It was perhaps one of the few investor briefings without investors. It was Kenya Airways’ investor briefing.
Shareholders were less interested.
Save for a few banks keen on salvaging their money from the troubled airline, other shareholders generally gave the occasion a wide berth.
But it was a big day for financial journalists.
They patiently stuck around for hours waiting for what has since become an inevitable juicy story – a widening of Kenya Airways’ losses.
There were also analysts, the queer sort interested in near-death experiences; those who have come to relish the national carrier as a specimen of corporate failure.
But it was not what the journalists and analysts would say that scared the management of Kenya Airways led by its chairman Michael Joseph and outgoing CEO Sebastian Mikosz.
At least not so much as they feared the future. It was the planes in the skies that gave them creeps.
And one particular plane landing at Jomo Kenyatta International Airport (JKIA) as the publicly listed company announced a widening of net loss to KSh8.5 billion, brought nothing but a bad omen.
It was such a tragic coincidence that Uganda Airlines, which is back, was making its maiden flight to Nairobi on a day when KQ, as Kenya Airways is popularly known by its international code, was announcing its financial mess. The symbolism was foreboding.
The stakes for survival couldn’t be higher now for KQ. Mr Mikosz could not help but remind the scribes of the impending competition, two hours after Uganda Airline’s commercial flight touched down at JKIA.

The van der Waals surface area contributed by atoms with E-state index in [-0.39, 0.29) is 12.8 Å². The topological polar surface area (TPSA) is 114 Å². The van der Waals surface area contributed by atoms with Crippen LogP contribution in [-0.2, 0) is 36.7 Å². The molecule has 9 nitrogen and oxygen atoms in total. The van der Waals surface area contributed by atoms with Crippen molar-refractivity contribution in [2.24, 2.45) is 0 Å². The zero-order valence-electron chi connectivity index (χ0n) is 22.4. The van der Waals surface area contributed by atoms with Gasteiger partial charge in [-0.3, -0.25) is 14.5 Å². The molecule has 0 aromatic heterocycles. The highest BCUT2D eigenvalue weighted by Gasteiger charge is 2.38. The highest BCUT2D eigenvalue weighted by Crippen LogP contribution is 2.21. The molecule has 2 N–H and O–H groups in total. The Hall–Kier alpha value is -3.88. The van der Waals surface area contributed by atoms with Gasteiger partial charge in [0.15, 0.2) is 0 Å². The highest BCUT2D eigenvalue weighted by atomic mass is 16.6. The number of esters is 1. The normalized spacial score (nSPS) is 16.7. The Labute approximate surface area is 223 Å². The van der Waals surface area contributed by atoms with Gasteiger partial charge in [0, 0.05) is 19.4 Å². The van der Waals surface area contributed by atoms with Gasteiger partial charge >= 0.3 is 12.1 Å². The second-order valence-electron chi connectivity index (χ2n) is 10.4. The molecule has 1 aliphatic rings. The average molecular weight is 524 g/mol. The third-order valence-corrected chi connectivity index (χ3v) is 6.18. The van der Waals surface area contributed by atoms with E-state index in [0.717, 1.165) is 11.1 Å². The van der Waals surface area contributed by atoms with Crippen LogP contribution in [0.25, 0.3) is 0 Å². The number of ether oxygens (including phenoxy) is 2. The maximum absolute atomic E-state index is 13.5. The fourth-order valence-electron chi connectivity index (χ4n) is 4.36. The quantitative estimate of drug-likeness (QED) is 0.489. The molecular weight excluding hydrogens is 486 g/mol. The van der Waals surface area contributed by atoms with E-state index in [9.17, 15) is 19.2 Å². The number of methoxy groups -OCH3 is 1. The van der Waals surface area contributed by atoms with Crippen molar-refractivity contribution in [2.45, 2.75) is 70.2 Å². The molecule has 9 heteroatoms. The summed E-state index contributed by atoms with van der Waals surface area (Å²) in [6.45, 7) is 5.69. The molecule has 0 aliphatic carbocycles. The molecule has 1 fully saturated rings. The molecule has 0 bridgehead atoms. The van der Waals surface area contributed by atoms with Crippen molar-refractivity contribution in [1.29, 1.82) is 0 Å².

“We have typically a newcomer who is going to put more pressure on the capacity. The competition for the market share will be even bigger,” said Mikosz, noting that Kenya Airways was going to fight hard to protect its strategic hub, Nairobi.
Uganda Airline joins other regional players, including Ethiopian Airline, Rwanda’s RwandAir and Air Tanzania. All of them are loss-makers, except for Ethiopian Airline.
Besides Kenya, the airline will initially fly to Tanzania, Somalia, South Sudan, and Burundi.
All of which are KQ’s strategic regional routes.
In November, the airline plans to launch flights to destinations in south and central Africa, according to state officials.
Besides Nairobi, the airline also made successful trips to Juba, Mogadishu and Dar es Salaam.
The airline might not have started with a bang, but analysts reckon that with a little efficiency, it can certainly eat into Kenya Airways’ traffic.
Already, the Government of Uganda has directed that all State employees to use the national carrier.
The airline is offering KSh27,800 for a return ticket from Entebbe to Nairobi, cheaper than even Jambojet, a budget carrier, which charges KSh28,190 on average for a round trip.
Kenya Airways will be charging an average KSh54,000 on August 28 on the same route.
After the Uganda Airline made its maiden flight to Juba International Airport on Wednesday, South Sudanese were ecstatic. Uganda has deeper diplomatic and trade relations with South Sudan.